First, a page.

Decision time: Can Côte d’Ivoire’s president resist the allure of a third term?

The death of Ivorian Prime Minister Amadou Gon Coulibaly has left the governing party without a presidential candidate — less than four months before elections. Speculation is rife that President Alassane Ouattara may end up seeking the third term he had earlier said he would not pursue.

Gon Coulibaly, 61, died on Wednesday after taking part in the weekly cabinet meeting. He arrived back in the country from France less than a week before, where he had been receiving treatment for a heart condition for the past two months. He travelled there regularly since major surgery in 2012.

When he was evacuated on May 2, amid international border closures because of the coronavirus pandemic, the government said it was for a routine medical check-up. Days later, it was disclosed that he had had a stent inserted and needed several more weeks of rest in the French capital before returning home.

The “Lion of Korhogo”, as he was affectionately called — referring to the northern city from which he hailed and where he was one-time mayor — was Ouattara’s chosen successor. “I pay tribute to my younger brother, my son, Amadou Gon Coulibaly, who was my closest ally for 30 years,” the president said in a statement read out on national television. 

“The death of Gon Coulibaly forces the RHDP [The Rally of Houphouëtists for Democracy and Peace] to review its entire strategy built around Gon Coulibaly. The party must make tough choices and President Ouattara will return to the heart of the political game for this electoral battle,” said Ousmane Zina, a political analyst based at Alassane Ouattara University in Bouaké, the country’s second-biggest city. “We cannot say for sure he will be a candidate, but he will in any case be the pillar of the RHDP,” he said.


Party leaders have not ruled out a third term, despite lingering doubts over the constitutionality thereof. “Everything is possible today,” Adama Bictogo, the RHDP executive director, told reporters at the party’s headquarters on Thursday, adding that party leaders would be meeting shortly to decide.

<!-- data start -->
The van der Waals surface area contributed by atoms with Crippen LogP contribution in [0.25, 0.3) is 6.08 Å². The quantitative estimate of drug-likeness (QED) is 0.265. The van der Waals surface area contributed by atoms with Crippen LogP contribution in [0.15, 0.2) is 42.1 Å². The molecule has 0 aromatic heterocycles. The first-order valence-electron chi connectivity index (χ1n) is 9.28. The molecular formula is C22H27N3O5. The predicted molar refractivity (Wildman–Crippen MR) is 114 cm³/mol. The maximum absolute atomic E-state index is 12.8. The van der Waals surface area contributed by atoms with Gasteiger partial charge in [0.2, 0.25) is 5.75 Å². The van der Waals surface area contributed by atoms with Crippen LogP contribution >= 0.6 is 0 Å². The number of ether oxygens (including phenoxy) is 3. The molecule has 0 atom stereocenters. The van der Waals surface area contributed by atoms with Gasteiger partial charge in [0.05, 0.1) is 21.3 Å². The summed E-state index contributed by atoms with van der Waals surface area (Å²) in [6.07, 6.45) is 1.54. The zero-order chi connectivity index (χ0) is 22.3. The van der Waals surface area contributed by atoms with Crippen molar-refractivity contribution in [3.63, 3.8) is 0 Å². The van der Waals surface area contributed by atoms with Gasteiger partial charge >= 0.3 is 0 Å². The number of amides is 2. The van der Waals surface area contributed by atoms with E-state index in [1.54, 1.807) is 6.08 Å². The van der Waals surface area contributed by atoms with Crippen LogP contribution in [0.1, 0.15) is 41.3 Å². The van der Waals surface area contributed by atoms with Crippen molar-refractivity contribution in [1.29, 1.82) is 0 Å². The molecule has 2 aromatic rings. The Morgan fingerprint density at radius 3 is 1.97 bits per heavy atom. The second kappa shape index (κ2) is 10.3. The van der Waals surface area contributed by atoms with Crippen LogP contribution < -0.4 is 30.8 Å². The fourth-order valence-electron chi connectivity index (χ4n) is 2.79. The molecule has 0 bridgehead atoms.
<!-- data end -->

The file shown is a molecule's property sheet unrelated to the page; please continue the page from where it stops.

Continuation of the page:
Eight days of national mourning were declared, starting on July 10.

Rivals eye the nomination

Ouattara fell out with his main coalition partner, Henri Konan Bédié, over the issue of a third term in 2018, when he suggested that a new constitution adopted in 2016 reset the clocks – this would allow him to run again, if he wished. Bédié, 86, who supported Ouattara in elections in 2010 and again in 2015, announced his bid for the presidency for the opposition Democratic Party of Côte d’Ivoire, known by its French acronym, PDCI, last month. 

When Bédié pulled his party out of the  governing coalition, several key members decided to stay, including secretary general in the presidency Patrick Achi and Vice-President Daniel Kablan Duncan. Their senior positions in government could make them eligible presidential candidates, but their origins in the PDCI may disadvantage them, according to analysts.    

While the October vote could pit the longstanding rivals against each other once again, quelling the presidential ambitions of those within the party’s ranks may be challenging – Defence Minister Hamed Bakayoko, who was interim prime minister while Gon Coulibaly was on medical leave, being among them.

A Bakayoko candidacy will be appealing for many reasons, said Tochi Eni-Kalu, an analyst at Eurasia Group, in an emailed note. “A charismatic politician, he is popular among the party base and young Ivorians; also, he has a proven electoral track record, having handily won a competitive mayoral race in Abobo, Côte d’Ivoire’s most populous municipality,” he said. “But party elites have long held reservations about his readiness for office — recent media reports alleging his involvement in drug trafficking will do little to alter these perceptions — and Ouattara’s decision to pick Coulibaly in the first place was partly informed by the latter’s technocratic reputation, something which Bakayoko lacks”.

Whoever does end up leading the RHDP ticket will also have to contend with exiled former national assembly speaker and ex-rebel leader Guillaume Soro, who announced his candidacy last year after falling out with Ouattara. Soro, 48, has since been convicted and sentenced in absentia to 20 years in jail for embezzlement of public funds and money laundering, and still faces a charge of endangering state security. He denies the allegations, which he deems to be politically motivated.

A nation on edge

Elections in the world’s top cocoa grower, which have seen some of the world’s highest economic growth rates in recent years, are building up to be the most tense since Ouattara took office in 2011, after five months of post-electoral violence that left more than 3 000 people either missing or dead.

The 2011 violence was triggered by then-president Laurent Gbagbo’s refusal to concede defeat. Gbagbo was acquitted on charges of crimes against humanity in The Netherlands-based International Criminal Court in January last year, but is awaiting the outcome of the prosecutor’s appeal of the acquittal. In May, restrictions on his conditional release were eased to allow him to travel to any country that is prepared to receive him, but as of Wednesday, Communications minister Sidi Touré said the Ivorian government had not received any requests for his return.

The RHDP is expected to announce its new candidate a week after Gon Coulibaly’s funeral, according to Bictogo, with the electoral commission deadline to submit candidates’ names set for September 1. 

“At this stage I can’t tell you definitively who the candidate will be, but rest assured that it will be a choice who unifies, not divides,” Bictogo said.

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